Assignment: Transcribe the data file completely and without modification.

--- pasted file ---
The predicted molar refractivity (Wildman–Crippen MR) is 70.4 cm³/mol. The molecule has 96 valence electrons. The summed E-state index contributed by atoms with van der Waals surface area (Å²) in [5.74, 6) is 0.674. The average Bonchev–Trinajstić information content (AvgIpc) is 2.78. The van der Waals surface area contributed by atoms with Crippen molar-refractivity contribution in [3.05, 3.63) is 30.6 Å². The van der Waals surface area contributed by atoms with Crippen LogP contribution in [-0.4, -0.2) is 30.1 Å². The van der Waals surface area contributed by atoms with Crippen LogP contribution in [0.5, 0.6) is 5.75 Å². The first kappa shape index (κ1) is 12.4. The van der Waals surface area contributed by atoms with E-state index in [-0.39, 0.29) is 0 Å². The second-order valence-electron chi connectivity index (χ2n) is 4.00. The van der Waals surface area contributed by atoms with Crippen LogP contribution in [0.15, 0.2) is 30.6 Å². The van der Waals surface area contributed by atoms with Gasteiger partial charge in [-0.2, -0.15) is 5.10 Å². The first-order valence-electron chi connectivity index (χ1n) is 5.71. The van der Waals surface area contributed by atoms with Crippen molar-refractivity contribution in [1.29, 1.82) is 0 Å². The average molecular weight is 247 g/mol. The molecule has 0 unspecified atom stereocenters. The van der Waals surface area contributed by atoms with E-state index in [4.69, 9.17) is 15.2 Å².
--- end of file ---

The predicted molar refractivity (Wildman–Crippen MR) is 70.4 cm³/mol. The molecule has 96 valence electrons. The summed E-state index contributed by atoms with van der Waals surface area (Å²) in [5.74, 6) is 0.674. The average Bonchev–Trinajstić information content (AvgIpc) is 2.78. The van der Waals surface area contributed by atoms with Crippen molar-refractivity contribution in [3.05, 3.63) is 30.6 Å². The van der Waals surface area contributed by atoms with Crippen LogP contribution in [-0.4, -0.2) is 30.1 Å². The van der Waals surface area contributed by atoms with Crippen LogP contribution in [0.5, 0.6) is 5.75 Å². The first kappa shape index (κ1) is 12.4. The van der Waals surface area contributed by atoms with E-state index in [-0.39, 0.29) is 0 Å². The second-order valence-electron chi connectivity index (χ2n) is 4.00. The van der Waals surface area contributed by atoms with Crippen LogP contribution in [0.15, 0.2) is 30.6 Å². The van der Waals surface area contributed by atoms with Gasteiger partial charge in [-0.2, -0.15) is 5.10 Å². The first-order valence-electron chi connectivity index (χ1n) is 5.71. The van der Waals surface area contributed by atoms with Crippen molar-refractivity contribution in [1.29, 1.82) is 0 Å². The average molecular weight is 247 g/mol. The molecule has 0 unspecified atom stereocenters. The van der Waals surface area contributed by atoms with E-state index in [4.69, 9.17) is 15.2 Å².